Monthly Archives: September 2011

Create a dropdown of custom taxonomies in WordPress (the easy way)

So you’ve been busy taking advantage of custom post type functionalities in WordPress since mid 2010. And of course you’re using custom taxonomies too, right? Of course you are.

If you’re a theme or plugin developer you may have ran across the need to populate a dropdown list of your custom taxonomies. Essentially there are two different (easy) ways to accomplish this. One you always hear about and the other you don’t.

Method #1

Since WP 2.1 the wp_dropdown_categories function has been around but in WP 3.0 the taxonomy argument was introduced. So just calling this function and using the taxonomy argument is probably the absolute easiest way to populate a dropdown list of your custom taxonomies.

This method is great if you need the output of your dropdown values to be the category ID. Because this is the HTML that will be generated:

However, let’s say you want your option value output to be the taxonomy’s slug instead of the ID. Well, that’s impossible to achieve using the wp_dropdown_categories function.

Peering into the WordPress core we see that this function is using a walker class called Walker_CategoryDropdown. This walker is designed to output only the ID as the value for each dropdown item. There is not an argument in the function to control value output.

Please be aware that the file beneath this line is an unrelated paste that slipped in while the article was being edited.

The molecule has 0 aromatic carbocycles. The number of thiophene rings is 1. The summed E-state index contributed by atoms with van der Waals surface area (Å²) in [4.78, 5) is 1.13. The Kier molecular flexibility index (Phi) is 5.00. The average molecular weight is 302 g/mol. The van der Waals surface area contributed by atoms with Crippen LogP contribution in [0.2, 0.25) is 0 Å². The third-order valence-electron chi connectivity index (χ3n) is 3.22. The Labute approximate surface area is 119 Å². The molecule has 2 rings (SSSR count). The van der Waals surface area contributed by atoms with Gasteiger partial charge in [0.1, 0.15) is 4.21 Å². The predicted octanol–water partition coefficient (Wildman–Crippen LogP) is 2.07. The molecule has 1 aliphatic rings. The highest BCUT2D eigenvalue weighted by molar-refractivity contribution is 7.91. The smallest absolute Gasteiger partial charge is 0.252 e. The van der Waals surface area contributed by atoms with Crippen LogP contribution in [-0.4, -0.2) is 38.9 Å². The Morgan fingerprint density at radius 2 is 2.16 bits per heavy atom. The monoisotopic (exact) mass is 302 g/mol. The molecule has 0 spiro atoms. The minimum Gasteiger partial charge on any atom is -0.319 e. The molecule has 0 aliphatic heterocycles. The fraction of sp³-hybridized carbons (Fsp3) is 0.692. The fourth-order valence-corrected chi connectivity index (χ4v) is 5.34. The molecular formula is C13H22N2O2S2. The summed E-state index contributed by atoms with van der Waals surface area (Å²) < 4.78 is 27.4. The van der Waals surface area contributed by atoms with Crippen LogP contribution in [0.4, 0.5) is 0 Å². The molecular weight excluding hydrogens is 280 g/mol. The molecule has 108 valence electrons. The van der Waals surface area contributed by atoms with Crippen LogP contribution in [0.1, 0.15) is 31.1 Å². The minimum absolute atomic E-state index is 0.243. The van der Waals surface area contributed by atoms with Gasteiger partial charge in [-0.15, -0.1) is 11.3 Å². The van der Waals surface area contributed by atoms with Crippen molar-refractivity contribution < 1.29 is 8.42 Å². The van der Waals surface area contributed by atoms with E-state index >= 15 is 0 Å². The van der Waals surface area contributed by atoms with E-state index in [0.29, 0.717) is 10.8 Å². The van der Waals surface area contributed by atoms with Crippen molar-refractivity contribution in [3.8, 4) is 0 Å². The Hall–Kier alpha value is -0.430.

Method #2

That’s where Method #2 comes in. We’ll have to write our own custom function that will generate the dropdown so we can output each option value as a slug:

function fjarrett_custom_taxonomy_dropdown( $taxonomy ) {
	$terms = get_terms( $taxonomy );
	if ( $terms ) {
		printf( '' );

So, now that we’ve got a cool custom function, we can call anywhere in our code like so:

Expansions on Method #2

If you’re a coding rockstar you can take Method #2 even further by making room for more parameters. This will give you even more control and make it function more like wp_dropdown_categories does:

function fjarrett_custom_taxonomy_dropdown( $taxonomy, $orderby = 'date', $order = 'DESC', $limit = '-1', $name, $show_option_all = null, $show_option_none = null ) {
	$args = array(
		'orderby' => $orderby,
		'order' => $order,
		'number' => $limit,
	$terms = get_terms( $taxonomy, $args );
	$name = ( $name ) ? $name : $taxonomy;
	if ( $terms ) {
		printf( '' );

Then call it in your code like so:


As you can see, WordPress has done a fabulous job of making room for you and I to do pretty much whatever we want.

To reference all available arguments and parameters, please see:

Was this code helpful to you? Let me know in the comments!